• version just to verify automatic update
  • a toolbar and menu with the expected "Save" and "New" entries
  • the splash screen shows the actual version
  • the (unused and confusing) interpreter preference setting was removed
  • generated game files show up automatically in the navigator so that you can click on them to start the interpreter (as set in your operating system, same as when you double click on an .a3c-file in the file system)
  • automatic updates over internet
  • FEATURE: radically improved rules handling to simplify usage which changed the context in which rules execute (Current Location and Current Actor no longer allowed in rules)
  • FEATURE: "Location Of" expression to retrieve the current location of an instance
  • FEATURE: syntax may now start with a parameter (an instance, like an actor name)
  • FEATURE: TRANSCRIPT statement in language
  • FEATURE: PROMPT section in language to control player input prompt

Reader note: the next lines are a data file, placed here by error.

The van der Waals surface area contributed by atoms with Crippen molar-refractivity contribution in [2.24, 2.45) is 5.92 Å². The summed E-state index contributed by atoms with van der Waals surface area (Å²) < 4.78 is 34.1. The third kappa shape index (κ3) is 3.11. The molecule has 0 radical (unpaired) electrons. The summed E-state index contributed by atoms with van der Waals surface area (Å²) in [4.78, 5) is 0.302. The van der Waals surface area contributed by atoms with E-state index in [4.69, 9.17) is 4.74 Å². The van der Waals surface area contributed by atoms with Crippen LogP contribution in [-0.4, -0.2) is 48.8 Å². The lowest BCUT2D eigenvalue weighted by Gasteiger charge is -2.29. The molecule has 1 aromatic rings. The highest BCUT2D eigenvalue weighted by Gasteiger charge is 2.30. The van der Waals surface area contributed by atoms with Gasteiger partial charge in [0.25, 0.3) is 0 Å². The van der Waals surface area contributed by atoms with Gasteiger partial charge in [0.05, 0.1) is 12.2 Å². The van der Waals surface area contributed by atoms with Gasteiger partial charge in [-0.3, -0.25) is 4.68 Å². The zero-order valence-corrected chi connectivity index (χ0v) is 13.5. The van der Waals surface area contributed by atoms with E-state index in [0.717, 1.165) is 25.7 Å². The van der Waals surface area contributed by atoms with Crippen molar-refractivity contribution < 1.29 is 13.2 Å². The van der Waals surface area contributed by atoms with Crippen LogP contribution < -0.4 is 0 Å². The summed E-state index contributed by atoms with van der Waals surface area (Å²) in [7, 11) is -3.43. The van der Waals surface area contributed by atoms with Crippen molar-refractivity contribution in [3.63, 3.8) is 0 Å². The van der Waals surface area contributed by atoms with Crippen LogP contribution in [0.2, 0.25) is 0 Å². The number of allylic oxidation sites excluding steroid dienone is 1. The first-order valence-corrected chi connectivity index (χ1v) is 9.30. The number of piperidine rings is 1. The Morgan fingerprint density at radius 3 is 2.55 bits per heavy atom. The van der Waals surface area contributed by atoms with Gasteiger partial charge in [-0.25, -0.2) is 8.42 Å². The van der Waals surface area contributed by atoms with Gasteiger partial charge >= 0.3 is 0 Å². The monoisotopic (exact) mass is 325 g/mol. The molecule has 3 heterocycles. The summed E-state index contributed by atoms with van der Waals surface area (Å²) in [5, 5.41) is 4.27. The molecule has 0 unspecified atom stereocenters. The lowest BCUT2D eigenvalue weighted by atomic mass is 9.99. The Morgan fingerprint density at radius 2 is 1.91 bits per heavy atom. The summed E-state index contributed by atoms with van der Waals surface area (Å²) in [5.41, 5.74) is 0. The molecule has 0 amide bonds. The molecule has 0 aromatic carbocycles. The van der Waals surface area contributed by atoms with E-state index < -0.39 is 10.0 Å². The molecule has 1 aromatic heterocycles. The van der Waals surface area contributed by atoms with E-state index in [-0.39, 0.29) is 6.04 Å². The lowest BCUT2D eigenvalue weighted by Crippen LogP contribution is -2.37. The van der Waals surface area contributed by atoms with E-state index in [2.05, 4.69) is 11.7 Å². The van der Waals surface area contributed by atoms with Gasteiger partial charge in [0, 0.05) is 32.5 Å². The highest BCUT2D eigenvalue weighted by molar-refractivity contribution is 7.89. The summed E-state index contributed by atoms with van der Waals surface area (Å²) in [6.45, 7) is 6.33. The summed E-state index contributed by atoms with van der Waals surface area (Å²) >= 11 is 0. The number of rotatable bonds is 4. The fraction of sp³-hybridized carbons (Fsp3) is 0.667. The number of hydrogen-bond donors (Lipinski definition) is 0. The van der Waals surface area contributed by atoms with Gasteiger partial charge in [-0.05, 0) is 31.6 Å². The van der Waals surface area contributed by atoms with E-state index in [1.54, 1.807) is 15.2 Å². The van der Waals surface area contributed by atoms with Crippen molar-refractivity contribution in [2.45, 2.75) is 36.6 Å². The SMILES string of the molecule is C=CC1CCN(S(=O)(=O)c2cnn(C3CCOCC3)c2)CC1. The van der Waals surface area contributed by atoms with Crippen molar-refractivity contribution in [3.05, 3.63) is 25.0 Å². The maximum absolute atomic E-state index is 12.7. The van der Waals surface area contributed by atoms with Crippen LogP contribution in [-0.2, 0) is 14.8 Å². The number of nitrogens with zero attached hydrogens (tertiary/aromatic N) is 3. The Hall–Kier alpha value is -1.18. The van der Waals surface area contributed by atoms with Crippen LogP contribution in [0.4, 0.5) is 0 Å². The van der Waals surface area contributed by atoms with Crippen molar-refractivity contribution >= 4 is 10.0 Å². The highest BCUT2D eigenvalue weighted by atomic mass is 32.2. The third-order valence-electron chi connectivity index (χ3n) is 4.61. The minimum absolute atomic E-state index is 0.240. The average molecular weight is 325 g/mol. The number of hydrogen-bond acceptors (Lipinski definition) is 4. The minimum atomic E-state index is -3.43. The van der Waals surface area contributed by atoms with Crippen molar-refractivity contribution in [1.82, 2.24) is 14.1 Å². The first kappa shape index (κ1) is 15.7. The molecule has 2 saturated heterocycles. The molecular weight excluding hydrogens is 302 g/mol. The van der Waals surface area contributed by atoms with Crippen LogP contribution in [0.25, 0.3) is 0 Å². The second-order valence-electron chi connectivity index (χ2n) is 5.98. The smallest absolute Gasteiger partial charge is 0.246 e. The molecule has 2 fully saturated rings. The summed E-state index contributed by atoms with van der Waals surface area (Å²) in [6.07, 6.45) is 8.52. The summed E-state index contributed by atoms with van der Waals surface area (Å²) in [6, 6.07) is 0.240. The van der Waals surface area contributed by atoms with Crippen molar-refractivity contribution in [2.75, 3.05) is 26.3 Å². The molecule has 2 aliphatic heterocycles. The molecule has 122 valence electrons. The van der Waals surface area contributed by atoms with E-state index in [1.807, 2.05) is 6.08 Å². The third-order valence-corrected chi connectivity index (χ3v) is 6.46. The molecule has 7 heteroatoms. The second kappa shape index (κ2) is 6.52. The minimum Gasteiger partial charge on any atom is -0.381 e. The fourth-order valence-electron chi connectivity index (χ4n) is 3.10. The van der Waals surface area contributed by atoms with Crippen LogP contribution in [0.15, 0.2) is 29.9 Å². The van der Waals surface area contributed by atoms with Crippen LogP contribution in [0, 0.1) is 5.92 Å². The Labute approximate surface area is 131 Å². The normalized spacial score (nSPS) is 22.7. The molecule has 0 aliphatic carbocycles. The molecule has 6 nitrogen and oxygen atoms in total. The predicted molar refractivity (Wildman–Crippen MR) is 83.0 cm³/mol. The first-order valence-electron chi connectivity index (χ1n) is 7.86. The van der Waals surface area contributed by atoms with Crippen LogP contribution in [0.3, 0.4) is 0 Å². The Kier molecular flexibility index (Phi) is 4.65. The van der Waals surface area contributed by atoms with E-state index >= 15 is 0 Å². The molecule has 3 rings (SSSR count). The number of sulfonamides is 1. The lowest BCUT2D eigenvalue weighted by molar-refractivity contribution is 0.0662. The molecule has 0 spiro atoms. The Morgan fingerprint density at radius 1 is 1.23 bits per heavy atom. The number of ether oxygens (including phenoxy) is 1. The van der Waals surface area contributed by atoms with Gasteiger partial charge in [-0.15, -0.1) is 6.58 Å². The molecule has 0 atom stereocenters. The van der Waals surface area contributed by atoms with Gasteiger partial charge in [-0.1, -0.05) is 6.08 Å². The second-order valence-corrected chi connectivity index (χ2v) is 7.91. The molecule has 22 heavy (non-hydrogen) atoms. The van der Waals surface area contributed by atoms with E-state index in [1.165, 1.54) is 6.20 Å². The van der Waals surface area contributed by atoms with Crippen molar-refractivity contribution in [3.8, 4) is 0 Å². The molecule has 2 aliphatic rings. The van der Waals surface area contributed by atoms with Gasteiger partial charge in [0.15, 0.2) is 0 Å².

• FEATURE: new debugger command language
  • FEATURE: tracing can now use symbolic parameter names
  • BUGFIX: if a dollar sign was followed by a character not defined as a printing symbol, that character was lost
  • BUGFIX: sometimes events would not be restored correctly from a save file
  • BUGFIX: positioning of error pointers in -cc mode was not always correct causing AlanIDE to point to the wrong place
  • BUGFIX: sometimes WinArun and Gargoyle interpreters hung on <more> prompt
  • BUGFIX: undo after quit did sometimes crash

Beta 1 was never made available to the public.

  • FEATURE: Improved the tracing messages in the debugger
  • BUGFIX: WinArun did not follow preferences for window colouring and fonts
  • BUGFIX: WinArun did not find sound and image resources when started in another directory
  • BUGFIX: a pronoun referencing an instance from a previous command that is no longer available, the message was non-optimal
  • Clearified licensing, read COPYING
  • Upgraded WinGLK to 1.39

Subcategories

What They Say

"Alan definitely met my expectations. I was able to create two pretty large, complex games with no prior programming experience."

Byron Campbell